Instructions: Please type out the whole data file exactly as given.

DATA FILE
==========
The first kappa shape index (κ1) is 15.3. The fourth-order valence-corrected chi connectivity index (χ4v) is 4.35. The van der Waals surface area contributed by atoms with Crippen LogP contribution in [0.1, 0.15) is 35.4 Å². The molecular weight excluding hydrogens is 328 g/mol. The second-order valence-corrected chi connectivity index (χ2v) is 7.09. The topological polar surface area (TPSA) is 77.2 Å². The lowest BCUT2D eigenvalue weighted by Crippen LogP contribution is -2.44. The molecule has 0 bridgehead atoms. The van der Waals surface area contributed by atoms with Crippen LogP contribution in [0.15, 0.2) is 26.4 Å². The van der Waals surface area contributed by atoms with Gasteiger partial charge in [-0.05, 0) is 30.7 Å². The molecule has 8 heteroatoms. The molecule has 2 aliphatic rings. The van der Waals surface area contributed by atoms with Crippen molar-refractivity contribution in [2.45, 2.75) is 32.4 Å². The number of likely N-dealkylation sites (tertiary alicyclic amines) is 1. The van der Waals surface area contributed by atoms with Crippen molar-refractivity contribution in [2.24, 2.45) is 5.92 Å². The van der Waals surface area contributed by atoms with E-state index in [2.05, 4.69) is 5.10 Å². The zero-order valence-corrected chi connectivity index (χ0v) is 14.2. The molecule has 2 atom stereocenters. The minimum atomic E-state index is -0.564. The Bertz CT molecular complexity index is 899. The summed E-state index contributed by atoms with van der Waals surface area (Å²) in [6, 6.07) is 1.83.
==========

The first kappa shape index (κ1) is 15.3. The fourth-order valence-corrected chi connectivity index (χ4v) is 4.35. The van der Waals surface area contributed by atoms with Crippen LogP contribution in [0.1, 0.15) is 35.4 Å². The molecular weight excluding hydrogens is 328 g/mol. The second-order valence-corrected chi connectivity index (χ2v) is 7.09. The topological polar surface area (TPSA) is 77.2 Å². The lowest BCUT2D eigenvalue weighted by Crippen LogP contribution is -2.44. The molecule has 0 bridgehead atoms. The van der Waals surface area contributed by atoms with Crippen LogP contribution in [0.15, 0.2) is 26.4 Å². The van der Waals surface area contributed by atoms with Gasteiger partial charge in [-0.05, 0) is 30.7 Å². The molecule has 8 heteroatoms. The molecule has 2 aliphatic rings. The van der Waals surface area contributed by atoms with Crippen molar-refractivity contribution in [2.45, 2.75) is 32.4 Å². The number of likely N-dealkylation sites (tertiary alicyclic amines) is 1. The van der Waals surface area contributed by atoms with Crippen molar-refractivity contribution in [2.24, 2.45) is 5.92 Å². The van der Waals surface area contributed by atoms with E-state index in [2.05, 4.69) is 5.10 Å². The zero-order valence-corrected chi connectivity index (χ0v) is 14.2. The molecule has 2 atom stereocenters. The minimum atomic E-state index is -0.564. The Bertz CT molecular complexity index is 899. The summed E-state index contributed by atoms with van der Waals surface area (Å²) in [6, 6.07) is 1.83.